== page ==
Acala: The Beauty Business With A Big Ambition
Of all the environmental problems we need to tackle, plastic pollution and waste have easily gained the most public traction over the past few months.
As such, there’s been an explosion of zero waste/plastic free companies entering various markets.
The latest one to cross my path, and the one this post will talk about, is Acala.
Describing themselves as more of a ‘wellness’ company, Acala offer a range of health and beauty products. They’re all natural, organic, and vegan and all come in ‘responsible’ packaging. That means plastic free, recyclable, and minimal.
Straight off the bat, Acala are certainly worthy of some praise.
Firstly, for a new company, there website and online presence is fantastic. Their values are clear and the photos of all their products look great. Considering their positive impact, it’s nice to see them ‘hit the ground running’, so to speak.
Secondly, it’s very clear that Acala care about more than just making money. They’re not just jumping on the ‘sustainability bandwagon’, they’re genuinely adding value to people’s lives. As well as their products, they have loads of great articles, giving people tips for ethical living. On top of that, they also organise some great events, in the hope of creating a true community of people that can support each other.
One of many?
I know it’s early days, but from what I’ve seen, Acala are one of the most promising companies in this marketplace.
The problem is, it’s a pretty busy marketplace.
As I referenced at the start of this post, the popularisation of the waste and plastic crisis has led to a somewhat endless number of entrepreneurs launching eco brands and shops.
On one hand you could say this is great news, but from a broader perspective, it could be cause for concern.
Ultimately, the end goal of all this is surely a more sustainable world.
The question is, will loads of small companies be better at achieving that than changes from larger corporations? Are these companies actually going to create genuine change?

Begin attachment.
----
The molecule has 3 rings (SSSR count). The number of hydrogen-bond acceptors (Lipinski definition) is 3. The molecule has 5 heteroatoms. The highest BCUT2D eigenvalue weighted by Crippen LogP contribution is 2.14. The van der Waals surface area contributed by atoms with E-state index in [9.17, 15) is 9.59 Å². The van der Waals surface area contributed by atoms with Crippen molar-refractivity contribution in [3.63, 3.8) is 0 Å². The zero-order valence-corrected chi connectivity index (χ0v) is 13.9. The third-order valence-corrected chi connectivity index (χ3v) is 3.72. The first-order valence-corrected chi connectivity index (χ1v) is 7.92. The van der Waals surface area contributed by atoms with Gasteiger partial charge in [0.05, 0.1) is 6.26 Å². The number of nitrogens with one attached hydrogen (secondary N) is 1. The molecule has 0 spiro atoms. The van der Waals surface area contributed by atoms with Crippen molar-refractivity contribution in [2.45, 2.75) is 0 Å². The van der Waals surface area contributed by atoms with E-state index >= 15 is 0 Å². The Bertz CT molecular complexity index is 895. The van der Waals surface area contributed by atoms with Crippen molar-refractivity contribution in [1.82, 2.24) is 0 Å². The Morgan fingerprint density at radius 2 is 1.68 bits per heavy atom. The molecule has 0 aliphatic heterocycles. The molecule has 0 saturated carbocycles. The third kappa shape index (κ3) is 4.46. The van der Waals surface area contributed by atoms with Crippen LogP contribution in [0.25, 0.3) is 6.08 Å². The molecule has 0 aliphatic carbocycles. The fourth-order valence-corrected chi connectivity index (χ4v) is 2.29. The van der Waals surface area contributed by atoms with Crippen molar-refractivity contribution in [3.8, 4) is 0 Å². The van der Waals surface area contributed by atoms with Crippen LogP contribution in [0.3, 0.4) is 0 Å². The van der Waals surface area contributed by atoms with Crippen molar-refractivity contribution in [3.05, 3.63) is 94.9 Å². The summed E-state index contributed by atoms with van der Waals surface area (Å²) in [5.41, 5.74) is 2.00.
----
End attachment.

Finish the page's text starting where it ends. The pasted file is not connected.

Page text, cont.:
That’s my worry.
Don’t get me wrong, Acala are doing brilliant work for their individual customers, but are they capable of creating the systemic level of change that is undoubtedly needed?
After learning more about them, I’d be tempted to say yes.
While for now, they just exist as an online store, they have some pretty big ambitions.
The most notable of which is a subscription and refilling service. Similar to how a milk man works, customers could subscribe and have empty tubs/pots collected and refilled, with minimal effort and fuss.
For me, this is something that’s far more exciting.
It’s clear that for sustainability to be truly mainstream, it needs to stop being synonymous with sacrifice and compromise. The more we impose restrictions on how people live, the less progress we’ll make.
Therefore, what we really need are innovative solutions that make people’s lives better, whilst also being sustainable. A collection and refill service might do just that.
Whether or not Acala have the potential to create seismic change in society remains to be seen. However, what I think is clear, is their ambition.
In a pretty crowded marketplace, I think they’re certainly a company to watch. While they may not single handedly solve the world’s problems, they may soon prove that innovative business models work. From there, we may see similar concepts being scaled up to national levels, and perhaps even adopted by larger organisations with the resources to affect change more rapidly.
Fancy learning more about Acala? Check out their website here.
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Hi! I’m an author and blogger within the fields of social impact and responsible business. I believe that businesses can be a force for good in the world, and this website contains my thoughts on how that can work.